I have posted samples with all three films in the Fun with Film Cameras thread. Recent shots were scanned with a Plustek 7600i and older shots with an Epson V500.

Cheers,

Antonio
 

Grant

Veteran
Nov 12, 2010
Lunenburg Nova Scotia
So... what film should I give a go first?
If you are going with BW I have always liked the results of Ilford the blacks are supper black. Ilford HP5 Pro ISO 400 is the choice of Photojournalists . Ilford PAN F Plus ISO 50 your choice if you way most detail and virtually no grain.

If Kodak is still around by the time you get to the store Kodak TX ISO 400 and Kodak TMX ISO 100 are good choices.

If you are going with colour then stay away from slide film unless you really like little latitude. For prints I use to use Kodak Portra 160 VC as it is awesome but some like the extra light gathering of Portra 400.

I have friends that swear by Fuji but I have never used it so can't offer an opinion.

All that being said if you are going to do mainly rural decay I would go with Ilford Pan F and develop your own film. Assuming you have a scanner then all you only need a couple of jugs for chemicals (developer, fixer, and an anti spotting since if you are really crazy) and a measuring cup. Then you will need a reel tank, with a reel, a thermometer, a can opener, a timer, scissors, and a couple of cloths pins to hang you film, oh and a squeegee is a cool thing for taking off excess water but not necessary. I would suggest you use Ilford chemicals for the best result. The process is so very simple, just follow the instructions that come with the chemicals and pay very careful attention to time and temperature. Finally remember cleanliness is next to godliness.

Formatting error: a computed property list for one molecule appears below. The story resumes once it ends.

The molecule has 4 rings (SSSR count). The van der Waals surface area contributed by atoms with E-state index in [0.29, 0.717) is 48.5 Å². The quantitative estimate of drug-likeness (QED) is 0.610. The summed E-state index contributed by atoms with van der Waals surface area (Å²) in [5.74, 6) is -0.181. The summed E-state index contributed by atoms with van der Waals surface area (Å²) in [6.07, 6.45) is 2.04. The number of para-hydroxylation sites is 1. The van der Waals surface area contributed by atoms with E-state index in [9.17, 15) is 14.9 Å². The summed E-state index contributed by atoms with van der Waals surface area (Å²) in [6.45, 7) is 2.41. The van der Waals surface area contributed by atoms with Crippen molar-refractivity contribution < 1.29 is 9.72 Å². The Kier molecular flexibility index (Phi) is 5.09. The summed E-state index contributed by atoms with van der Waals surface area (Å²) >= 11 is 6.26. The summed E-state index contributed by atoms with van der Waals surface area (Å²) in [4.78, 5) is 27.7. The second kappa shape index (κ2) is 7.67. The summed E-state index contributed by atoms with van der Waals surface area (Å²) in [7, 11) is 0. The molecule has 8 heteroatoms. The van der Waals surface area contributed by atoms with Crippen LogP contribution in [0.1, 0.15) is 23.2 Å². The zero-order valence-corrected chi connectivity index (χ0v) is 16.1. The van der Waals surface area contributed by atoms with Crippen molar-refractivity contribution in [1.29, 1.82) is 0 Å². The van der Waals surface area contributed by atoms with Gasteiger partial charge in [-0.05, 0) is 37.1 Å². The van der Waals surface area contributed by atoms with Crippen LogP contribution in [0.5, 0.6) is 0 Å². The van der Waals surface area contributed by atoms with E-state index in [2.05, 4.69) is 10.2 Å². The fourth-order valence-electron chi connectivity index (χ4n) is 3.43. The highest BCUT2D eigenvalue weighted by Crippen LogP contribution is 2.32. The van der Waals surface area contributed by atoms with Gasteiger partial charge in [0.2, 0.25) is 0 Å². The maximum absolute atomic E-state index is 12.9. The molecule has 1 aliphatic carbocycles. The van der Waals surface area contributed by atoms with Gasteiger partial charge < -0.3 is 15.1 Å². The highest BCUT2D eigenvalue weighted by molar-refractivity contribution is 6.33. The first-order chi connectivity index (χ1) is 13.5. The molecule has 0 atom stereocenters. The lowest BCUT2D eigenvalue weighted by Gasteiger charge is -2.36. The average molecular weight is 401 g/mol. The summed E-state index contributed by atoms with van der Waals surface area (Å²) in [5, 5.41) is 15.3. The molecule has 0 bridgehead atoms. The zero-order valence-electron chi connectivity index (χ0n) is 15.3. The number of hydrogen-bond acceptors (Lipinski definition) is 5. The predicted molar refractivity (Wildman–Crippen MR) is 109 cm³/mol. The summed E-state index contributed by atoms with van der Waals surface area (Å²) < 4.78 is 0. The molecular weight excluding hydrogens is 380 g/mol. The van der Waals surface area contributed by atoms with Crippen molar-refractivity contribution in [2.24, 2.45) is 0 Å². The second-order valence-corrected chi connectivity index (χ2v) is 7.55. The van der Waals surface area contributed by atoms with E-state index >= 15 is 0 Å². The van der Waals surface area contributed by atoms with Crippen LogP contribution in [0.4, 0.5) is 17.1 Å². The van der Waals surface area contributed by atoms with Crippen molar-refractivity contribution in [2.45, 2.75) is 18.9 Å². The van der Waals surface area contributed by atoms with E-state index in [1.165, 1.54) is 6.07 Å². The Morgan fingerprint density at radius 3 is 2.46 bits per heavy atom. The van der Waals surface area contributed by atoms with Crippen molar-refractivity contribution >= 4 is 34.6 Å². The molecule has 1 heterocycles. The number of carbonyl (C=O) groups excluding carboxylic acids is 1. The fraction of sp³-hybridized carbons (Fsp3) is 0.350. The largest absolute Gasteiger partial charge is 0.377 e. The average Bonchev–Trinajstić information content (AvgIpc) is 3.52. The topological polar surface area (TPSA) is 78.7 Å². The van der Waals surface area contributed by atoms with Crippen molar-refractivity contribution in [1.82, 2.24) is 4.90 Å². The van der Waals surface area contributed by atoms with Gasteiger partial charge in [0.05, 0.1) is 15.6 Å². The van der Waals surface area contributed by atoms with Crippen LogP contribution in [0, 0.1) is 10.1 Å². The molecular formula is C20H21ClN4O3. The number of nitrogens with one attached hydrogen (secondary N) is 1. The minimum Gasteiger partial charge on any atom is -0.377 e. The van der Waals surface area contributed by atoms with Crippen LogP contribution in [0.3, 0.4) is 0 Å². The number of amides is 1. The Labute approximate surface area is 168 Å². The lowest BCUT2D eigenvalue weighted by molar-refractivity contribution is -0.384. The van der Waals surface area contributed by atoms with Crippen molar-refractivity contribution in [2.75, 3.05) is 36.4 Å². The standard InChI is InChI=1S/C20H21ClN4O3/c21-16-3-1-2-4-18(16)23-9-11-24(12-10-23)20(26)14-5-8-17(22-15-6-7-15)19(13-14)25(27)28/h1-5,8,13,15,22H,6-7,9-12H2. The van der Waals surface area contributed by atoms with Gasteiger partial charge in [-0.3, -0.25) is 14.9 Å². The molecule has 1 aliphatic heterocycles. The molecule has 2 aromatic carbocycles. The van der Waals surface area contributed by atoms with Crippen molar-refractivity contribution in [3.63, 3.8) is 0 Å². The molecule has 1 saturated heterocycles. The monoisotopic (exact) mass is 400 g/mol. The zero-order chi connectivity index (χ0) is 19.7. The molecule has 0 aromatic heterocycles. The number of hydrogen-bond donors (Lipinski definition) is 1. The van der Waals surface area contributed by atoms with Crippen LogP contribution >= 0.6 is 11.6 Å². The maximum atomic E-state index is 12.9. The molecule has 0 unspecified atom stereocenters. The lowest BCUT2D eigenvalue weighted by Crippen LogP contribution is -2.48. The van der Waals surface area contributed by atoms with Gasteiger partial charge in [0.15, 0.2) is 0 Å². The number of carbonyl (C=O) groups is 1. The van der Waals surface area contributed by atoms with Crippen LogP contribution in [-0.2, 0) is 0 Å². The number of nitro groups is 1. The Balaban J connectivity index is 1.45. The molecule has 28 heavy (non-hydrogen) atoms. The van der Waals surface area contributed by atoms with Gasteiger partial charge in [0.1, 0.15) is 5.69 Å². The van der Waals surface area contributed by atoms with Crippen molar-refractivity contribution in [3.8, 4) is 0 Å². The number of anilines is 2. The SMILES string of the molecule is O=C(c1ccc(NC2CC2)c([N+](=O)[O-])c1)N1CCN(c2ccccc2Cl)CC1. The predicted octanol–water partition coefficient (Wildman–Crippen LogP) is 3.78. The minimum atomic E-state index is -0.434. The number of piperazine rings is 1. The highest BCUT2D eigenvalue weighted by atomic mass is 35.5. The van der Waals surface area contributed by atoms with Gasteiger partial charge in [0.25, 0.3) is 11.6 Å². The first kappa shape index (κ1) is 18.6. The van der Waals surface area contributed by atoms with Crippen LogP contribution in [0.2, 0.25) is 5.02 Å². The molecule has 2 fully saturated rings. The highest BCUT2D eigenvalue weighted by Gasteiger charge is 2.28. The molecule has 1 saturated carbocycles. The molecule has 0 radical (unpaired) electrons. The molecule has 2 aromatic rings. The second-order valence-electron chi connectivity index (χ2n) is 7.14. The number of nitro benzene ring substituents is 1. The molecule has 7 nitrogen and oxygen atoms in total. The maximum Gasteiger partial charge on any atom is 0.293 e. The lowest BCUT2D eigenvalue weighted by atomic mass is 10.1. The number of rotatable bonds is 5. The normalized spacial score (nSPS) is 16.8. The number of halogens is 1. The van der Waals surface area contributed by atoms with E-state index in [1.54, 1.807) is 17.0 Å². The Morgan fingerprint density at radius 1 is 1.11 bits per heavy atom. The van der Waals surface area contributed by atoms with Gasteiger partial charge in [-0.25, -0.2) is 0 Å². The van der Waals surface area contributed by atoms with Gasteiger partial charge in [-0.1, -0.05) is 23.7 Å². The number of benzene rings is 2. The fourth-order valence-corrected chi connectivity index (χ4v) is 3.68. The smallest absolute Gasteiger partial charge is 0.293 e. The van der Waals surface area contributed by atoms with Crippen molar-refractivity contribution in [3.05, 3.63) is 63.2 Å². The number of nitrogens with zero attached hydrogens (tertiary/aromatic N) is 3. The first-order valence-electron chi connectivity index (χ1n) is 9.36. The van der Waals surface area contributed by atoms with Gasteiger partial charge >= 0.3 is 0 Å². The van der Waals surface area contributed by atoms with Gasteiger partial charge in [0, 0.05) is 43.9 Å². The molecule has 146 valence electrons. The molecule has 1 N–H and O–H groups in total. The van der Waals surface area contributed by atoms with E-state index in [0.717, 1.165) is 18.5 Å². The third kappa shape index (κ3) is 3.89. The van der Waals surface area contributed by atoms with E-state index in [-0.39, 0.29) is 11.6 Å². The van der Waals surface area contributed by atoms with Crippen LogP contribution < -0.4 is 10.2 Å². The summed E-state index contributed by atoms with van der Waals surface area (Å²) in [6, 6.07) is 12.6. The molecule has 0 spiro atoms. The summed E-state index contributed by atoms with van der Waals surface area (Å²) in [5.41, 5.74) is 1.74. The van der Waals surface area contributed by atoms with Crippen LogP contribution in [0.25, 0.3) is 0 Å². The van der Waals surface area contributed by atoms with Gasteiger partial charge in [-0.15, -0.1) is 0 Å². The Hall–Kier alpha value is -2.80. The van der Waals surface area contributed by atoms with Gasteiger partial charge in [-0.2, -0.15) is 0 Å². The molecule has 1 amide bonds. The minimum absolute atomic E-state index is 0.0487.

Here is a link to a PDF that tells you how to do it.
 

arachide

Regular
Feb 15, 2012
Another vote for HP5+. I initially didn't care much for the film but the more I shoot it the more I love it. While I am still undecided what camera to bring with me on vacation, I do know I will be bringing along some HP5+. Freestyle recently had in on sale at $10 for a 3 roll pack.
 

pictogramax

All-Pro
Aug 18, 2011
Zemun, Serbia
I only shot several rolls and all were BW.

I started with the mentioned HP5+ and as it was my first time with film, I didn't know what to expect and was satisfied with results. The magic of having the images on roll in hands and troubles with scanning them added to the final result. But when I switched to Kodak's TMAX, I liked the results better, they were more contrasty and more "gloomy" if I can say so. And I say it as I shoot a lot of decay too, as you know, so TMAX gave me stronger atmosphere... HP5+ in comparison seemed a bit "milder" in character.

But these "characters" of films (in the modern digitally scanned era) depend much on ways of scanning and later processing that might just be irrelevant or solely a product of my inexperienced imagination. With later rolls I was more handy with my scanner so maybe that's all that there is.

I wouldn't base my decision on the absence of noise in film, that's what digital is for:) Seriously, the film grain is so pleasing and organically textured, it is a strong part of using it.

And I hope more serious film shooters will chime in, but I would suggest ISO 400 for start - it will allow you shooting in more different light scenarios and eventually give you more keepers on that first role.